Preventing stroke when you have AFib
Stroke is a common concern when someone has been diagnosed with atrial fibrillation or AFib. Cardiologist and electrophysiologist Chad Ward, MD, explained why and what you can do to lower your risk of stroke.
What is AFib?
AFib is a common type of arrhythmia, or irregular heartbeat. “Not everyone can feel it,” Dr. Ward said. “Sometimes people feel irregular or that their heart is beating fast.”
Even if you don’t feel symptoms, this doesn’t mean AFib should be ignored. One of the main reasons AFib should be treated is because of its connection to strokes.
How does AFib cause a stroke?
When people experience AFib, blood isn’t pumping as efficiently as it should. This can cause blood to pool and clot in the atrium of the heart, which can then break off and cause an embolic stroke.
“About 90% of AFib-related strokes come from the left atrial appendage,” Dr. Ward said. “The reason being is that the blood flow in the appendage is quite a bit lower than everywhere else in the left atrium.”
Lowering the risk of stroke is important when treating AFib. Taking blood thinners can reduce that risk. “The risk of stroke versus the risk of major bleeding has to be considered,” Dr. Ward said. “Whenever we determine that a patient has AFib, we use a decision-making tool to decide if we should start anticoagulation.”
The CHA2DS2-VASC stroke risk score helps determine your stroke risk. Guidelines typically suggest that anticoagulation (blood thinners) should be used in patients with a CHA2DS2-VASC score of 2 or higher for men or 3 or higher for women. Anticoagulation typically reduces stroke by 70%.
“But it always involves a discussion with the patient,” Dr. Ward said. “I have patients with twos and threes who don’t want to start anticoagulation.”
If someone is at high risk for bleeding, other treatments can be considered.
How is AFib treated?
Medications that help control the heart rate can be used to manage AFib. “This rhythm control strategy is typically reserved for people who are experiencing symptoms, have heart failure, and we think the decreased synchrony might be contributing to the heart failure,” Dr. Ward said.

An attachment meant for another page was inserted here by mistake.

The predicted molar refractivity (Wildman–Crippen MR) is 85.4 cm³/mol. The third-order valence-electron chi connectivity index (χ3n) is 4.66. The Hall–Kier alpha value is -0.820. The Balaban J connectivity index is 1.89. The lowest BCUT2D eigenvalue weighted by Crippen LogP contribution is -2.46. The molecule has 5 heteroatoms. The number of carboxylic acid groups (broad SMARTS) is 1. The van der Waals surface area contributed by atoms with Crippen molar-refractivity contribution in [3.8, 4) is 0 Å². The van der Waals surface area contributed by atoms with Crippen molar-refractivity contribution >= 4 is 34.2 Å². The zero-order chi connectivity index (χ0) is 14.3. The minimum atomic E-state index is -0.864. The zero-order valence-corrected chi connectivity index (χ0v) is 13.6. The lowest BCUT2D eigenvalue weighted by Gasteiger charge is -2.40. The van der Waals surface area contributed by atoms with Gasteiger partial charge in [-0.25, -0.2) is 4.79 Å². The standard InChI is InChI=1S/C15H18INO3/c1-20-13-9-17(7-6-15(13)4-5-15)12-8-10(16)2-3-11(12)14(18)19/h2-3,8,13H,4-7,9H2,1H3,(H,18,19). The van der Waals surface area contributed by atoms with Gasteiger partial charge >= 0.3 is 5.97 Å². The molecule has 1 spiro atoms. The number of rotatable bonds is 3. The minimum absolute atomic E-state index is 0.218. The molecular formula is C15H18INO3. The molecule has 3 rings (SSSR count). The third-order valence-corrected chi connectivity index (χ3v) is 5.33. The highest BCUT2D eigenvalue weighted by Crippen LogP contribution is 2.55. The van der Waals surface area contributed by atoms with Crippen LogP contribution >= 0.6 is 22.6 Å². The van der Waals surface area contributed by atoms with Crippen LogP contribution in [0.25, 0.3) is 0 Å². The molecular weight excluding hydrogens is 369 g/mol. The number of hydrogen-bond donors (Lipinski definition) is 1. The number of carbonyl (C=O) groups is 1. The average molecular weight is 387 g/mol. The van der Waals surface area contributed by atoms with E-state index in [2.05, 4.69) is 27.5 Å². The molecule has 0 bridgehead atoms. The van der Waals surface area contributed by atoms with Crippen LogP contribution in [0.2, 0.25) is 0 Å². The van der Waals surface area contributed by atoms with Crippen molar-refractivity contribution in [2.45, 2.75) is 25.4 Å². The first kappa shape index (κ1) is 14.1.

Not everyone will be prescribed medication. In some cases, other procedures might be used, including:
Watchman. This is a small mesh device that closes off the left atrial appendage, where 90% of strokes come from. It’s currently only for people who cannot tolerate anticoagulation, which includes someone who has had a fall or is at high risk for a fall and intracranial hemorrhage, or someone who’s had gastrointestinal bleeds, very heavy bleeds from their nose, or frequent cuts with major bleeding.
Atrial ablation and pacemaker. This is a more permanent form of rate control where every beat is being paced by an implanted pacemaker device. “We typically reserve this for cases where we just cannot control the heart rate,” Dr. Ward said.
Cardioversion. In this procedure, electrical cardioversion “shocks” the heart back to a normal rhythm. But there’s no guarantee it will be permanent. “Cardioversion can be described as more of a Band-Aid,” said Dr. Ward. “Sometimes it does hold and people stay out of AFib for a long time.”
Catheter ablation. This procedure uses heat or intense cold to create small scars in the areas of the heart where the abnormal rhythm is occurring, causing it to return to a normal rhythm.
“A catheter ablation is around 70% effective,” Dr. Ward said, “and medications are 40 to 50% effective. A second or third ablation is more like 80 to 90% effective.”
However, it’s important to talk to your cardiologist about what approach is right for you because there’s no perfect treatment.
Can lifestyle changes help with AFib?
It also helps to make a few lifestyle changes to control AFib and improve your heart health. These changes include:
- Reducing obesity through healthy eating and regular exercise
- Improving sleep habits/seeking treatment for sleep apnea
- Controlling hypertension and diabetes
- Quitting smoking
- Reducing alcohol intake
- Limiting caffeine
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